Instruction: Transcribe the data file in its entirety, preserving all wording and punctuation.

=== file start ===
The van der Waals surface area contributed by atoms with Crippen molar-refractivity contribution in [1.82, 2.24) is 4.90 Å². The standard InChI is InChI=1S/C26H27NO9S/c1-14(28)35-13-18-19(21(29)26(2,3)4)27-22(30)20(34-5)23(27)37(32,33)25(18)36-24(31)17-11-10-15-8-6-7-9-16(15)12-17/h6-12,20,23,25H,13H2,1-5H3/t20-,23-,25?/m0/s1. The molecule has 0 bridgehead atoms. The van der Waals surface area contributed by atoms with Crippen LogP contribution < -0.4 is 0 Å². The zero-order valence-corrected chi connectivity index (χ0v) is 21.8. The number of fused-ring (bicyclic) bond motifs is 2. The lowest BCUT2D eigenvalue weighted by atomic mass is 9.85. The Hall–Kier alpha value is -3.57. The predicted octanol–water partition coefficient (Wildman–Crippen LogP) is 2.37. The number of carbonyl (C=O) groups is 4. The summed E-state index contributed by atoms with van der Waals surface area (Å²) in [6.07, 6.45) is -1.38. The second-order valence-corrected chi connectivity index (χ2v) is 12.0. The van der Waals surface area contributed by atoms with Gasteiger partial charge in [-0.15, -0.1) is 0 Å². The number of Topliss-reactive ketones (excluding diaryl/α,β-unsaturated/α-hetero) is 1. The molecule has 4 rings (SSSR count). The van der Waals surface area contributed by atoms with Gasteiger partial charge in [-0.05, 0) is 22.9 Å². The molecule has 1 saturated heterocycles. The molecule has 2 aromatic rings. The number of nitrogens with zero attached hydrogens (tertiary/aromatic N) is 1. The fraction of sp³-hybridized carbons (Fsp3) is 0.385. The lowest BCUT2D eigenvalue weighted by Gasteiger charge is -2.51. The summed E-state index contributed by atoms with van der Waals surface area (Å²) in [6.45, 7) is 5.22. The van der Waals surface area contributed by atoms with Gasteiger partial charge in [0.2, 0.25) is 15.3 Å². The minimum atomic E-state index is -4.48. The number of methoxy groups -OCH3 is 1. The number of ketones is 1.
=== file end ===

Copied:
The van der Waals surface area contributed by atoms with Crippen molar-refractivity contribution in [1.82, 2.24) is 4.90 Å². The standard InChI is InChI=1S/C26H27NO9S/c1-14(28)35-13-18-19(21(29)26(2,3)4)27-22(30)20(34-5)23(27)37(32,33)25(18)36-24(31)17-11-10-15-8-6-7-9-16(15)12-17/h6-12,20,23,25H,13H2,1-5H3/t20-,23-,25?/m0/s1. The molecule has 0 bridgehead atoms. The van der Waals surface area contributed by atoms with Crippen LogP contribution < -0.4 is 0 Å². The zero-order valence-corrected chi connectivity index (χ0v) is 21.8. The number of fused-ring (bicyclic) bond motifs is 2. The lowest BCUT2D eigenvalue weighted by atomic mass is 9.85. The Hall–Kier alpha value is -3.57. The predicted octanol–water partition coefficient (Wildman–Crippen LogP) is 2.37. The number of carbonyl (C=O) groups is 4. The summed E-state index contributed by atoms with van der Waals surface area (Å²) in [6.07, 6.45) is -1.38. The second-order valence-corrected chi connectivity index (χ2v) is 12.0. The van der Waals surface area contributed by atoms with Gasteiger partial charge in [-0.15, -0.1) is 0 Å². The number of Topliss-reactive ketones (excluding diaryl/α,β-unsaturated/α-hetero) is 1. The molecule has 4 rings (SSSR count). The van der Waals surface area contributed by atoms with Gasteiger partial charge in [-0.05, 0) is 22.9 Å². The molecule has 1 saturated heterocycles. The molecule has 2 aromatic rings. The number of nitrogens with zero attached hydrogens (tertiary/aromatic N) is 1. The fraction of sp³-hybridized carbons (Fsp3) is 0.385. The lowest BCUT2D eigenvalue weighted by Gasteiger charge is -2.51. The summed E-state index contributed by atoms with van der Waals surface area (Å²) in [6.45, 7) is 5.22. The van der Waals surface area contributed by atoms with Gasteiger partial charge in [0.2, 0.25) is 15.3 Å². The minimum atomic E-state index is -4.48. The number of methoxy groups -OCH3 is 1. The number of ketones is 1.